Glen Holl Elder, Jr., is the Howard W. Odum Research Professor of Sociology (emeritus), a research professor of Psychology and a current professor at the Carolina Population Center at the University of North Carolina at Chapel Hill. His research interests are in social psychology, sociology, demographics and life course research. Elder's major work was Children of the Great Depression: Social Change in Life Experience, in 1974. The American Academy of Arts and Sciences admitted Glen H. Elder in 1988. In 1993, he was honored with the Cooley-Mead Award by the Social Psychology Section of the American Sociological Association. Elder was given honorary doctorates by the University of Bremen in 1999, by the Pennsylvania State University in 2003 and by the Ohio State University in 2005.
Jeffrey C. Pugh was Distinguished University Professor and the Maude Sharpe Powell Professor of Religious Studies at Elon University. He earned his master of divinity degree from Wesley Theological Seminary and another master’s and doctorate from Drew University Graduate School. He is an ordained United Methodist Minister. He joined Elon’s faculty in 1986. In 2000, he won Elon's Daniels-Danieley Award for Excellence in Teaching. In 2010, he was named Elon's Distinguished University Scholar. He was named Distinguished University Professor in 2017. He retired from Elon at the end of the 2018 term.
Alma Rosalie Eikerman was an American metalsmith, silversmith, and jewelry designer who was instrumental in building the metals program at Indiana University, of which she retired Distinguished Professor Emeritus. She was a founding member of the Society of North American Goldsmiths and studied under several internationally renowned metalsmiths, such as Karl Gustav Hansen. Eikerman's work has appeared in over 200 exhibitions, including "Objects USA" at the Smithsonian Institution.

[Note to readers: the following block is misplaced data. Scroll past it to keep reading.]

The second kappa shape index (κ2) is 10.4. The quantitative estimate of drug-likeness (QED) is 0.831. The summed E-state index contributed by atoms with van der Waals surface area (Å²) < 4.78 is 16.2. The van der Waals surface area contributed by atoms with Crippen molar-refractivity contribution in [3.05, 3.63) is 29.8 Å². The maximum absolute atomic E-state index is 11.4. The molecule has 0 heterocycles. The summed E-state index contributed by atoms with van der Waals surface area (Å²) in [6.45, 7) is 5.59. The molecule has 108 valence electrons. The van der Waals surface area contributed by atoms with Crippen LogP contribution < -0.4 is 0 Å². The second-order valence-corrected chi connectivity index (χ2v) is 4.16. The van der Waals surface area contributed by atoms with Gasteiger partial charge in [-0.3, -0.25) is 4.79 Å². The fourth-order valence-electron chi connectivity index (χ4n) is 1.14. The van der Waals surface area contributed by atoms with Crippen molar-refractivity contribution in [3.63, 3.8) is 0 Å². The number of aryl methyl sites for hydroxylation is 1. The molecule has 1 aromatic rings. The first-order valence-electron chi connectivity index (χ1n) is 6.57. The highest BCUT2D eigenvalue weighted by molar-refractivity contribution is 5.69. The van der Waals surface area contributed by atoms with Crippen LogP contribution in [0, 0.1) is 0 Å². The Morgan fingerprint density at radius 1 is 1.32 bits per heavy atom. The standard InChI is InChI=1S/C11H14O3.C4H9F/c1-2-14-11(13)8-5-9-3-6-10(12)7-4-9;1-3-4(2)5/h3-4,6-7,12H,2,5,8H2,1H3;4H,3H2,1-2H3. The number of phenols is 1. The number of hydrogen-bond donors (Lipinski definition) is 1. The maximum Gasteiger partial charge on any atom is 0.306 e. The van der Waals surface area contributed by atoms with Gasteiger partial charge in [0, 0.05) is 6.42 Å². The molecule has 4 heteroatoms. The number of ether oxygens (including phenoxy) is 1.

Mario Luis Small is a sociologist who has done numerous research on urban neighborhoods, inequality, urban poverty and many others. Luis Small's research interests are in the fields of urban poverty, personal networks, qualitative and mixed methods, epistemology. He now works at Harvard University as the Grafstein Family Professor of Sociology. He is currently working on a study looking at the experience of low income mothers in three different high poverty areas.
Aldon Douglas Morris is a professor of sociology and an award-winning scholar, with interests including social movements, civil rights, and social inequality. He is the 2021 president of the American Sociological Association.
Adia Harvey Wingfield is a Professor of Sociology at Washington University in St. Louis and the 2018 President of Sociologists for Women in Society. She is the author of several books, including No More Invisible Man: Race and Gender in Men’s Work, and articles in peer-reviewed journals including Social Problems, Gender & Society, and Ethnic and Racial Studies. She has lectured internationally on her research.
Hubert Park Beck was an American educational psychologist, and the author of a book about the boards of trustees of 30 major U.S. universities.